CL103/EN203

fall 2009

Schedule and study questions for Greek Comedy:

December 3: Lysistrata

Note: In earlier times Sparta and Athens had been allies: Sparta had helped Athens oust her tyrant Hippias in the late sixth century, and in the early fifth the two had fought together to repel the Persian invasion of Greece. In 411, however, the date of this play, Athens was fighting a major war against most of the important states in mainland Greece, including Sparta and her allies in the Peloponnesus (the southern part of Greece) and in Boeotia (on Athens' northern border). Two years earlier (413) a vast Athenian expeditionary force sent off to conquer Sicily had been crushingly defeated. Despite the defeat Athens maintained her resolve to carry on the war. Lysistrata's name, incidentally, means "she who disbands the army."

a. According to this play, what, if anything, is wrong with war in general? what, if anything, is wrong with this war in particular?

b. In terms of this play, what is Aristophanes' view of women and their proper place in society? How can you tell?

c. What is Lysistrata like? How is she like the other women in the play? How is she different?

d. What is Lysistrata’s/the women's view of the political process in Athens? What is Aristophanes' view?

e. Are the women traitors?

f. In what sense is the Lysistrata escapist literature?

g. In what way(s) is the Lysistrata funny?

h. Beneath the humor does Aristophanes have a serious purpose in this play? If so, what is it?

i. More specifically, does Aristophanes offer in this play an alternative to Athens' current policy? If so, what is it?

 

December 7: Frogs

Note: The Frogs was performed in early 405, shortly after the deaths of Sophocles and Euripides. In the previous year the Athenians had defeated the Spartans and their allies in the naval battle of Arginousai; it is a sign of how bad things had become that the Athenians freed some of their slaves to row in the fleet in this battle. The play also mentions the oligarchic coup led by Phrynikhos, which briefly replaced the democratic government in 411; the leaders of this coup were deprived of their civil rights in the restored democracy. The play's second chorus is composed of initiates in the cult of Demeter and related gods, who believed in some sort of happy life after death; the cult was quite popular in Athens, and would have been familiar to the audience. Herakles was famous for his gluttonousness as well as his strength. The reading (lines 1-829) ends just before Aeschylus and Euripides appear on stage.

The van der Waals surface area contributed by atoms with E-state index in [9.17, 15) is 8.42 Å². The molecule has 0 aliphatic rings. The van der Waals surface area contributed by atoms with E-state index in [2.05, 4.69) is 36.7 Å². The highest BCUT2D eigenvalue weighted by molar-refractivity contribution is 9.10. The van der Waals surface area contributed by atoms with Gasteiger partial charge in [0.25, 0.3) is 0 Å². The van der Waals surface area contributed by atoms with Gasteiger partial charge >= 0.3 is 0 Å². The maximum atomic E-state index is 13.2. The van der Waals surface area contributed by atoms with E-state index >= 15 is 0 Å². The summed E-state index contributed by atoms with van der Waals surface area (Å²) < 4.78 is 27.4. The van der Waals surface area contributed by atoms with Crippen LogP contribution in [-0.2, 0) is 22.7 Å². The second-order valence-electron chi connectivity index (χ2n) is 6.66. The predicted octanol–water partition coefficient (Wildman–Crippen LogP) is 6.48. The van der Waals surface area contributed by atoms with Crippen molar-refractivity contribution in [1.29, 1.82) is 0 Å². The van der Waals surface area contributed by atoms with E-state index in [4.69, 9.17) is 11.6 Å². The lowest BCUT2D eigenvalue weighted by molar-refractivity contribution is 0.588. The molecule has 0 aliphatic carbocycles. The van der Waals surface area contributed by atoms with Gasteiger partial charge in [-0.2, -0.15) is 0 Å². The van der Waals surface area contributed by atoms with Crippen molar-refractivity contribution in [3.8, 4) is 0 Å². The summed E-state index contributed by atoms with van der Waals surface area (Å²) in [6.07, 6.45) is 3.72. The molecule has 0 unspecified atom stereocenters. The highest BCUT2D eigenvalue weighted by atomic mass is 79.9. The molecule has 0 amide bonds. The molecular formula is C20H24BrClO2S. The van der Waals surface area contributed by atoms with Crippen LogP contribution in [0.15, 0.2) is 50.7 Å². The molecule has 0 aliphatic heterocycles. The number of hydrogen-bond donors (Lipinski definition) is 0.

a. How is the Dionysos of the Frogs like the Dionysos of the Bacchae? How is he different?

b. What does it say about the Athenians that the god Dionysos can be portrayed as he is in this play?

c. What are the categories according to which Aeschylus and Euripides are compared in their contest?

d. To judge from your reading of plays of both Aeschylus and Euripides, how accurate is Aristophanes' characterization of them?

e. What does the staging of this contest tell us about the Athenian audience that viewed it?

f. Is this escapist literature? If so, who is escaping from what? How?

g. What is humorous about this play?

h. Is there anything serious underlying the humor? If yes, what is it?

i. In particular, what, if anything, is political about this play?

More generally:

a. How are Athenian tragedy and Old Comedy similar? How are they different?

b. In what sense is it true that tragedy shows human beings as greater than they are in real life, and comedy shows them as something less than they are in real life?

c. Could attending a tragedy make you a better person? If so, how?

d. Would attending a comedy make you a better or a worse person? If so, how?

e. What do you think were the roles of both Athenian tragedy and comedy in civic education?

December 10: Dyscolus

Note: This play was written some hundred years after Aristophanes’ plays.

a. What are Knemon, Sostratos and Gorgias like?

b. Sostratos is in love with Knemon's daughter. Exactly what does this mean?

c. Consider the relations between rich and poor in this play.

d. In what sense is the Dyskolos escapist literature?

e. Assuming that the Lysistrata and Frogs are typical of Old Comedy, and that the Dyskolos is typical of New Comedy, contrast Old and New Comedy. In particular, what does New Comedy have that Old Comedy does not?

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